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Dermatol Clin. 1993 Oct;11(4):697-708.

Scars and keloids.

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Division of Dermatology, Duke University Medical Center, Durham, North Carolina.


Despite the disfigurement and symptoms from these abnormal wound responses, the literature offers little consensus about appropriate therapy. Few prospective blinded studies have been performed to compare therapeutic options. Multiple therapies have been reported. Most physicians agree with Kelly's emphasis on the importance of prevention. All effort should be directed to avoid or to minimize any stimuli that could promote an abnormal wound response in predisposed individuals. Treatment must be carefully selected for appropriate lesions. Hypertrophic scars may be surgically corrected, but other measures such as intralesional corticosteroid injection, pressure therapy, cryotherapy, and other topical treatments may be useful. These scars have a different clinical course than do keloids. Published recurrence rates for keloid treatment are lowest for the combination of surgery and radiation. Although some keloids may respond to intralesional steroid injection, keloid tissue must be removed and the resulting wound must be treated to minimize the risk of recurrence.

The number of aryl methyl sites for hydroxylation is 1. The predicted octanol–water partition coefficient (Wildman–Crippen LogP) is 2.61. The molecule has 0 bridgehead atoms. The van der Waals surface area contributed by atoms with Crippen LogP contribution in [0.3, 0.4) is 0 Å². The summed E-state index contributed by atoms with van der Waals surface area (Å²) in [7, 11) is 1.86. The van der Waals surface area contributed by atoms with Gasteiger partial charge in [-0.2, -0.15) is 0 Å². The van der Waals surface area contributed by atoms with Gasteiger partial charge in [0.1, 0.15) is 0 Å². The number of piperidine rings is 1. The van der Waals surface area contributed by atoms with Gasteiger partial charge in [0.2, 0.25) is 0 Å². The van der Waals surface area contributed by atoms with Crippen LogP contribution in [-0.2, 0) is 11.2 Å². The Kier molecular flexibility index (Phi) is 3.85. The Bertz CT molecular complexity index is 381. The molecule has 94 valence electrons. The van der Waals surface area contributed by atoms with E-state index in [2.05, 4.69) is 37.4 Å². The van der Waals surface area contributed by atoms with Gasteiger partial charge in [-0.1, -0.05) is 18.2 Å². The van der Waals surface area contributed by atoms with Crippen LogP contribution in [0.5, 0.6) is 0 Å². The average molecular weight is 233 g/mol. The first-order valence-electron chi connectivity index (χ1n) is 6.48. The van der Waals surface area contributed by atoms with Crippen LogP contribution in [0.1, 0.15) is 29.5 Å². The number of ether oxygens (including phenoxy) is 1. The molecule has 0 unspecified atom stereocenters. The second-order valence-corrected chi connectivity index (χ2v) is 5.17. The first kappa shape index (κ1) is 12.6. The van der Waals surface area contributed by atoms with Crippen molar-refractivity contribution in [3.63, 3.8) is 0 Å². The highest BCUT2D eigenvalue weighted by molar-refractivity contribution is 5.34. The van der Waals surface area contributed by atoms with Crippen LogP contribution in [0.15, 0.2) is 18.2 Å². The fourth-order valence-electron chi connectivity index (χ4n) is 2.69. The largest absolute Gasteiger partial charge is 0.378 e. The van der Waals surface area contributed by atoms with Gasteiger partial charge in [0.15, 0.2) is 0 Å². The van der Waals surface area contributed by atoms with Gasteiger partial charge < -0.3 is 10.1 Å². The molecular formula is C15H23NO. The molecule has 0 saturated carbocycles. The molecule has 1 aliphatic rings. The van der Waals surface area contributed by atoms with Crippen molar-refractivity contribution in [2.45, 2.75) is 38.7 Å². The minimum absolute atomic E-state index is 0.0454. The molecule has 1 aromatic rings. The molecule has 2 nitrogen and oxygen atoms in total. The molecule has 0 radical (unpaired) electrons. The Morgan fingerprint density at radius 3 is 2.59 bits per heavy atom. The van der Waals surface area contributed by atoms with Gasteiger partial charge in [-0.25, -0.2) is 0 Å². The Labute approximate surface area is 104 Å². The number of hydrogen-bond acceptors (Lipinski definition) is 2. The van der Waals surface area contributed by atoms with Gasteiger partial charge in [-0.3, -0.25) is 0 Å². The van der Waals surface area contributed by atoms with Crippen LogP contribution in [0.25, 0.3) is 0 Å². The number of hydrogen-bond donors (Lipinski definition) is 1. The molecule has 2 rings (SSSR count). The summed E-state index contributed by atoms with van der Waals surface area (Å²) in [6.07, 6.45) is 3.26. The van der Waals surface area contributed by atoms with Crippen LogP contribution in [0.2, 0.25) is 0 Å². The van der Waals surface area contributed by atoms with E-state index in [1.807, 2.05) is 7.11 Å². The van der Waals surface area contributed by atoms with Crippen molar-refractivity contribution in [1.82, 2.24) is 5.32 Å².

[Indexed for MEDLINE]

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